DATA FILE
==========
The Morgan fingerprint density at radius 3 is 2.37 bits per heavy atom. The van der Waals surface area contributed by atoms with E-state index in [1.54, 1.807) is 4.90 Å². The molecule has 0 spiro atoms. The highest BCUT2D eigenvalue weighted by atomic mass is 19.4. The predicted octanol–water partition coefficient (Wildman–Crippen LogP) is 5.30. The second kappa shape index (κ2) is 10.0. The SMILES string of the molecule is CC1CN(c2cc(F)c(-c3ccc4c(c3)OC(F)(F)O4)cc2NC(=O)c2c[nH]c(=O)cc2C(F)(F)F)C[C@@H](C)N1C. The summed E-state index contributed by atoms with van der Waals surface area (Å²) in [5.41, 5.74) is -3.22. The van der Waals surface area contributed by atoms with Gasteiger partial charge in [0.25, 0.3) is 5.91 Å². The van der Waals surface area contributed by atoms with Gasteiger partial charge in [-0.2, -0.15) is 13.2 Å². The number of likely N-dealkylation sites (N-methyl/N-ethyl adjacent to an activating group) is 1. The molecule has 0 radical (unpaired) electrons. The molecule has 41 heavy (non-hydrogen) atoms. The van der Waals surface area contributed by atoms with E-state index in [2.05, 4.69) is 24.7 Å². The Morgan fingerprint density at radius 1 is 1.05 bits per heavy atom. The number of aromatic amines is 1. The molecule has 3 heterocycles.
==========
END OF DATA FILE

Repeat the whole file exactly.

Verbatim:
The Morgan fingerprint density at radius 3 is 2.37 bits per heavy atom. The van der Waals surface area contributed by atoms with E-state index in [1.54, 1.807) is 4.90 Å². The molecule has 0 spiro atoms. The highest BCUT2D eigenvalue weighted by atomic mass is 19.4. The predicted octanol–water partition coefficient (Wildman–Crippen LogP) is 5.30. The second kappa shape index (κ2) is 10.0. The SMILES string of the molecule is CC1CN(c2cc(F)c(-c3ccc4c(c3)OC(F)(F)O4)cc2NC(=O)c2c[nH]c(=O)cc2C(F)(F)F)C[C@@H](C)N1C. The summed E-state index contributed by atoms with van der Waals surface area (Å²) in [5.41, 5.74) is -3.22. The van der Waals surface area contributed by atoms with Gasteiger partial charge in [0.25, 0.3) is 5.91 Å². The van der Waals surface area contributed by atoms with Gasteiger partial charge in [-0.2, -0.15) is 13.2 Å². The number of likely N-dealkylation sites (N-methyl/N-ethyl adjacent to an activating group) is 1. The molecule has 0 radical (unpaired) electrons. The molecule has 41 heavy (non-hydrogen) atoms. The van der Waals surface area contributed by atoms with E-state index in [2.05, 4.69) is 24.7 Å². The Morgan fingerprint density at radius 1 is 1.05 bits per heavy atom. The number of aromatic amines is 1. The molecule has 3 heterocycles.